It turns out to be tedious and time-consuming, but not really difficult. If you follow people, they’re likely to follow you back. If you follow lots of people, you end up with lots of followers. I boosted my followers from under 100 to over 1000 in about a month.
Whether there’s any value in having ten times as many followers is an open question.
My Klout score rose from 10 to 50, but, that just made me doubt the meaningfulness of Klout. After all, I wasn’t producing Tweets of stunning quality, or forging meaningful relationships with fellow tweeters. I was just following hordes of people whose tweets I didn’t have time to read. I suppose it’s possible that if I were looking for an agent right now I’d have a better chance of finding one with a Klout score of 53 than I would have with a score of 10, but isn’t that a little scary? It’s the equivalent of getting a job based on a phony degree from a diploma mill.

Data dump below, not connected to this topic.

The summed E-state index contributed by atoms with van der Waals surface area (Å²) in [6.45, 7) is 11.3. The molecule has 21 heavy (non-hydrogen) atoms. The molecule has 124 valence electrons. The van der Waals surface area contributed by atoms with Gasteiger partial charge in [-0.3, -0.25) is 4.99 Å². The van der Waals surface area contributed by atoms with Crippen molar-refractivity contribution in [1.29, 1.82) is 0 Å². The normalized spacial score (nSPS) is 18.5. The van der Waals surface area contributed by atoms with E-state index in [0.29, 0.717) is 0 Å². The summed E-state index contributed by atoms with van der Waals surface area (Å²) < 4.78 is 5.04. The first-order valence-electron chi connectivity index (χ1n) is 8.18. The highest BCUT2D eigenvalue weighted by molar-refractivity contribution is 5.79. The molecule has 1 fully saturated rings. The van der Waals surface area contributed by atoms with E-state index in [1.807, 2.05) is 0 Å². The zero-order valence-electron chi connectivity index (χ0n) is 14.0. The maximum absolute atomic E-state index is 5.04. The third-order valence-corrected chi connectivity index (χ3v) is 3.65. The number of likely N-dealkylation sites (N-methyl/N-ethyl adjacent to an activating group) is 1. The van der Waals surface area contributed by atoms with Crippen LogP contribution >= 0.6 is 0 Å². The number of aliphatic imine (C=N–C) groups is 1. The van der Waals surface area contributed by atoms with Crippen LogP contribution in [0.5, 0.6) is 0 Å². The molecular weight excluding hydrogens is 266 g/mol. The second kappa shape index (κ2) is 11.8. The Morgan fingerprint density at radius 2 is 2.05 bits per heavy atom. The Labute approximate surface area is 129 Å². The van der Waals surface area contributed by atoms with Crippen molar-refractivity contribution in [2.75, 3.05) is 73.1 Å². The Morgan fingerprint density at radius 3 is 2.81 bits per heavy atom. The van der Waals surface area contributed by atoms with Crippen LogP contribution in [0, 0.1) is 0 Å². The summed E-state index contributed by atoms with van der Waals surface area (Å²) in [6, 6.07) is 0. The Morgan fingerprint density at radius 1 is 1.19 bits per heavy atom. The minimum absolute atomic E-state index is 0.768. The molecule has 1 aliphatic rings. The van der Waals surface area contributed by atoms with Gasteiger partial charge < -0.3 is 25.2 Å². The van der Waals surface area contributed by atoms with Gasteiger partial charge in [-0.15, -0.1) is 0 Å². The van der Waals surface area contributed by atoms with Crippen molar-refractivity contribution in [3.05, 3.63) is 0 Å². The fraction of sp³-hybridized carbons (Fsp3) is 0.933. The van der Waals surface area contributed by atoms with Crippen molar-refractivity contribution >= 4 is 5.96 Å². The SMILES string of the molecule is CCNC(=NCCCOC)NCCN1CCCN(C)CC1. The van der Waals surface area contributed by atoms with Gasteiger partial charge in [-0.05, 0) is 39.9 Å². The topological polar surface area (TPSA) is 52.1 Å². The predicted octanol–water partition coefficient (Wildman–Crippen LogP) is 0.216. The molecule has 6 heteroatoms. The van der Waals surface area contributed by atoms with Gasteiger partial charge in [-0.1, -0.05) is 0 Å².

None of this means that Twitter is useless. I’m not done with that experiment yet. And it doesn’t mean that Klout scores are necessarily irrelevant either. So what does it mean? I suppose that you should approach the question of social media for writers with some thoughtfulness.
For those of you who just want to get your numbers up, here are some suggestions:
1) Look for Twitter follow buttons on websites you like.
2) Get on Twitter and put the names of people who interest you into the search box.
3) Find Lists and follow people on them. Google “Twitter lists for writers.” When you find someone interesting on Twitter, see whether they have any lists of interest to you. Like this one, maybe.
4) Try Tweepi. I’ve only used the free version, but it makes it easy to find new people to follow.
Twelve Ways to Get More Twitter Followers (and why you should try)
And when you start following new people, don’t forget to follow me!